JC: Well, as someone who doesn't really know what I'm doing, both of us just went in there, and we're just like, "Do you see anything you recognize?" I'm like, "No, but this artwork looks interesting," and so we're just ending up, just buying by what things look like. It's been fun, also, just doing that alone, so trying and seeing whether this would be a genre of music that I like, but yeah.
LG: How much does this record player cost?
JC: It's $200, but the nice thing about this one is that it has a preamp built in, so you don't really need anything else outside of speakers. You just plug it into your speakers, you put the record on, and that's it, voila.
LG: Nice. Julian, this was the record player that you Instagrammed the other day, where you were playing the Florence album?
JC: Yes. Yes. That is one thing that I bought from eBay, because I play the game … Something I guess I could also recommend, I played that game last week and it was like, an hour of my time, but the music in that game was so beautiful that I was like, "This is something that I should totally buy for the record player."
LG: Yes. It's such a great game. That's by Annapurna Interactive, right?
LG: Yes. OK. Mike, what's your recommendation this week?
MC: I would like to recommend a television show on Netflix. It's called 3%. It has nothing to do with the far-right political group called Three Percenters. It's a science fiction show. It takes place in the near or distant future, and it's basically a dystopian world where there are people who live in poverty, and then there are people who live in a society that you have to find your way into, through a lottery and passing all these tests. So the show follows a group of people, young people who are trying to advance from the poor society into the utopian society, and of course, if you've read any dystopian literature, you would know that not everything is as rosy as it seems once you get there, and the journey often takes you into new places.
Anyway, fantastic show. It is Brazilian, so it is in Portuguese. So you'll be watching a show with subtitles. It's really fascinating, though, because the production design really sets it apart. These are people who are living by their wits and they don't have a lot of resources. So the costumes feature a lot of knitwear and crochet wear. You'll see people using woven baskets. It adds this sense of realism to it, that if you were in this situation, this is how you would make your clothes, this is how you'd make your supplies. When you get your hands on technology, this is how closely you would guard it.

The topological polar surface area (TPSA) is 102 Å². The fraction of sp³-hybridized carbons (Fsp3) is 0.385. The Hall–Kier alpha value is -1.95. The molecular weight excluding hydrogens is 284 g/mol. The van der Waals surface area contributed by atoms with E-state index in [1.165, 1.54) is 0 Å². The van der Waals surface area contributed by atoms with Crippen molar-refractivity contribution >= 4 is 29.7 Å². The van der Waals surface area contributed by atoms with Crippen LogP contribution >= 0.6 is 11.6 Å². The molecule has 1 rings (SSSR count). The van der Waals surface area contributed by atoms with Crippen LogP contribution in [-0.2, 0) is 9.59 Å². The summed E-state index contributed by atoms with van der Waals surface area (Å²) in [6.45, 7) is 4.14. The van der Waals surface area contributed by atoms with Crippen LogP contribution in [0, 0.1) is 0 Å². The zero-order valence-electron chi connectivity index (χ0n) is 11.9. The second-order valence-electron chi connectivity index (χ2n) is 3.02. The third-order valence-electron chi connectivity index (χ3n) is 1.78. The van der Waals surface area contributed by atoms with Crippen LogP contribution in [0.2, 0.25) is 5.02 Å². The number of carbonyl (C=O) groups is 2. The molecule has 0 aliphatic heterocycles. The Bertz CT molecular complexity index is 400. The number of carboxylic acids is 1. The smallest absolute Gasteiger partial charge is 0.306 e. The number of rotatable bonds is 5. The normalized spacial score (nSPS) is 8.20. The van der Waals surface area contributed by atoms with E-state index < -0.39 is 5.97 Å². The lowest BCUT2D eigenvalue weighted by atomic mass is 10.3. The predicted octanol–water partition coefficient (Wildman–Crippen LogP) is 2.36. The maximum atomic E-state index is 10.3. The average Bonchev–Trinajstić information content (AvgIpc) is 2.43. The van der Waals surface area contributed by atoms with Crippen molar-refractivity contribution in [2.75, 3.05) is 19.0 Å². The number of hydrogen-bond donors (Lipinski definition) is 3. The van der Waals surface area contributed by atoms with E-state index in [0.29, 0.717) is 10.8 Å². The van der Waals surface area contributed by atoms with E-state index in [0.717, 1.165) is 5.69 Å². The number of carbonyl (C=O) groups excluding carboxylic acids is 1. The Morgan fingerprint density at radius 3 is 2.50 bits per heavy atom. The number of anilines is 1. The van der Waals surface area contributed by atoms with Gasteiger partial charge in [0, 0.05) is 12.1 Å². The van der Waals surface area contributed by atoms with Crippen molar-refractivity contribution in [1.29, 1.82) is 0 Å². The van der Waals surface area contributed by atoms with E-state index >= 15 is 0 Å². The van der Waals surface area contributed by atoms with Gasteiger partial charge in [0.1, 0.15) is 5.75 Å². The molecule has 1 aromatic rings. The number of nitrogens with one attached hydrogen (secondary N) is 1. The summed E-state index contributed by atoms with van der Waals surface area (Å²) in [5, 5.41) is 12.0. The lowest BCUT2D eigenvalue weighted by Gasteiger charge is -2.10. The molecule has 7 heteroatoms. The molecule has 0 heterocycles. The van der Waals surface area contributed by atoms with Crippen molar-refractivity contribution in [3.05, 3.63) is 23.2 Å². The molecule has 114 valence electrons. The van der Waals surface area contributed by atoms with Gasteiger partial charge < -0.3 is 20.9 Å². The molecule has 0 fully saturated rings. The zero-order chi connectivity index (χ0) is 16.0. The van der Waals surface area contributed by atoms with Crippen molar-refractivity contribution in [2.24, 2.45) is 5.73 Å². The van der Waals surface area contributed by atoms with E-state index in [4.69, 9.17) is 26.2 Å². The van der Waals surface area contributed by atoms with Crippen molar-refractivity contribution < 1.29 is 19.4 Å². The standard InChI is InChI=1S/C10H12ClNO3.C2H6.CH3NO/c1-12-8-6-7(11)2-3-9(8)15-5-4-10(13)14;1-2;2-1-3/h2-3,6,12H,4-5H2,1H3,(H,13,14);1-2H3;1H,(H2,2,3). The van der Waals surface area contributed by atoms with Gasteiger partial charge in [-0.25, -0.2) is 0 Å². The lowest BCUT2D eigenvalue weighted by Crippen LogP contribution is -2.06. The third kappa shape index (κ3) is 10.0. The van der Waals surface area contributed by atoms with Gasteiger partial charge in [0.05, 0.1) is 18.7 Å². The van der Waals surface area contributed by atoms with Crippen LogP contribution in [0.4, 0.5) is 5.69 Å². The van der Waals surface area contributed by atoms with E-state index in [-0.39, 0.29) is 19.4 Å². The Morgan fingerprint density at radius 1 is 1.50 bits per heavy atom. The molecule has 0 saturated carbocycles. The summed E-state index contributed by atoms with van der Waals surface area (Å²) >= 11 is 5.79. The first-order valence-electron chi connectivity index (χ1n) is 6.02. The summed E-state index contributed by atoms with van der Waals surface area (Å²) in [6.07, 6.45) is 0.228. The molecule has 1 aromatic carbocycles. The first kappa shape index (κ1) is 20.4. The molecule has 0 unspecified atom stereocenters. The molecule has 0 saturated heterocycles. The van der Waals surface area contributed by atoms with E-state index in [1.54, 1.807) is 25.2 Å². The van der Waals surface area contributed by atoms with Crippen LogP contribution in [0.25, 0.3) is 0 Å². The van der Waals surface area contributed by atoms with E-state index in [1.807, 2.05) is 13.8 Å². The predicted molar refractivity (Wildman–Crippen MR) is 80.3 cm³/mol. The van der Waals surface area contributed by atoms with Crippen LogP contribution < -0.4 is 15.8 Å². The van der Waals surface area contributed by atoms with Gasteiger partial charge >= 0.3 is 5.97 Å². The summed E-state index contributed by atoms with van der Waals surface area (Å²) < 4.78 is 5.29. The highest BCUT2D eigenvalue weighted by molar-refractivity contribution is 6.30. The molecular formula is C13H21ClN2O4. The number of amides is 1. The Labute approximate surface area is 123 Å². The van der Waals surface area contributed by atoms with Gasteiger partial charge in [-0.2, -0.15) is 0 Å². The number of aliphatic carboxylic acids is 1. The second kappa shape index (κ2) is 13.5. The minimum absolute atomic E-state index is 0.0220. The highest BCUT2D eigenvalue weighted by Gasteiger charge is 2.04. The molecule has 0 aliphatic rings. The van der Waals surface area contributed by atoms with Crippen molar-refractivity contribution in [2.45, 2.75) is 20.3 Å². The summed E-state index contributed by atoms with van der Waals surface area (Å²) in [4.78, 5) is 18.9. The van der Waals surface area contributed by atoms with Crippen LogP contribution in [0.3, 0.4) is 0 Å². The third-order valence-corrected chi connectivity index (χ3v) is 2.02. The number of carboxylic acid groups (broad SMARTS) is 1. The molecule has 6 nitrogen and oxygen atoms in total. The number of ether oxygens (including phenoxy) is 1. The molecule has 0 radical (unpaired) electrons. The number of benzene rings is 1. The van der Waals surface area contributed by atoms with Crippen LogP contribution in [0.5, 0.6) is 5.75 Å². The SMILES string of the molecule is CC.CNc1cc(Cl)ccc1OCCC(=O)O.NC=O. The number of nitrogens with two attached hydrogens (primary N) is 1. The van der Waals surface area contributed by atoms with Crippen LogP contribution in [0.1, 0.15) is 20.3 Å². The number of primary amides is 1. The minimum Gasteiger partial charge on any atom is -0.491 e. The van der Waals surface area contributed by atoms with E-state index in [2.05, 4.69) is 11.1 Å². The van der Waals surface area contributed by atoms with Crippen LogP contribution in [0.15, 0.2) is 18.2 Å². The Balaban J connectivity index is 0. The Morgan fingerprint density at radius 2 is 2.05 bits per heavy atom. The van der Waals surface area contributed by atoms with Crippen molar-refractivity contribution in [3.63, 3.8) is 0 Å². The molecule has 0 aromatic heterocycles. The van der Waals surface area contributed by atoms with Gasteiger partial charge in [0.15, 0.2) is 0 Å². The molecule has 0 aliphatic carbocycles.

So it's really wonderful. The reason I'm recommending it right now, it's been out for a while, but the fourth and final season just dropped this week. So you can start it if you haven't already and you can finish the whole thing. It might take you a couple of weeks to get through it because it is four seasons, but highly recommended, 3%.
LG: That sounds great, and very dark during these already dark times.
MC: It is pretty dark, but it's not depressingly dark the way that a lot of those shows can be. The acting is very stern and there's not a lot of humor in the show, but the way that the production is done, it's very bright and has a sort of a nice human glow about it that I really like.
LG: A nice human glow. That's how I think of all of you, as we're Zooming during this podcast.
MC: What's your reco?
LG: My recommendation this week, because in the Bay Area we've had a week of unprecedented poor air quality, and so lots of people have been asking you about the best air filters or air purifiers, and WIRED has a guide to that. We published it in May of this year, so it's pretty up-to-date. Matt Jancer and Adrienne So wrote it for us.
I have a Coway. There is a Coway Airmega at the top of our list. It's somewhere between $180 and $250, depending on where you buy it. I don't have that exact Coway, but I have a similar one that I paid around $200 for, and I really like it. But this list has short descriptions of the Blueair Pure 411, which a lot of people have asked me about, a Dyson, there's a Honeywell option on there. It's a pretty comprehensive list of air purifiers, and so I would take a look if you are in the market for an air purifier. We'll link to that in the show notes, as well.
LG: All right. That's our show for this week. Thank you, Julian, for joining us again.
JC: Thank you for having me.
LG: And thanks to all of you for listening. If you have feedback, we would love to hear it. You can find all of us on Twitter, just check the show notes. Our producer is the excellent Boone Ashworth. Our executive producer is Alex Kapelman. Goodbye for now. We'll be back next week. Until then, stay well, stay healthy, go into your settings and check your subscriptions, because you might be subscribed to something you don't want to be subscribed to. OK.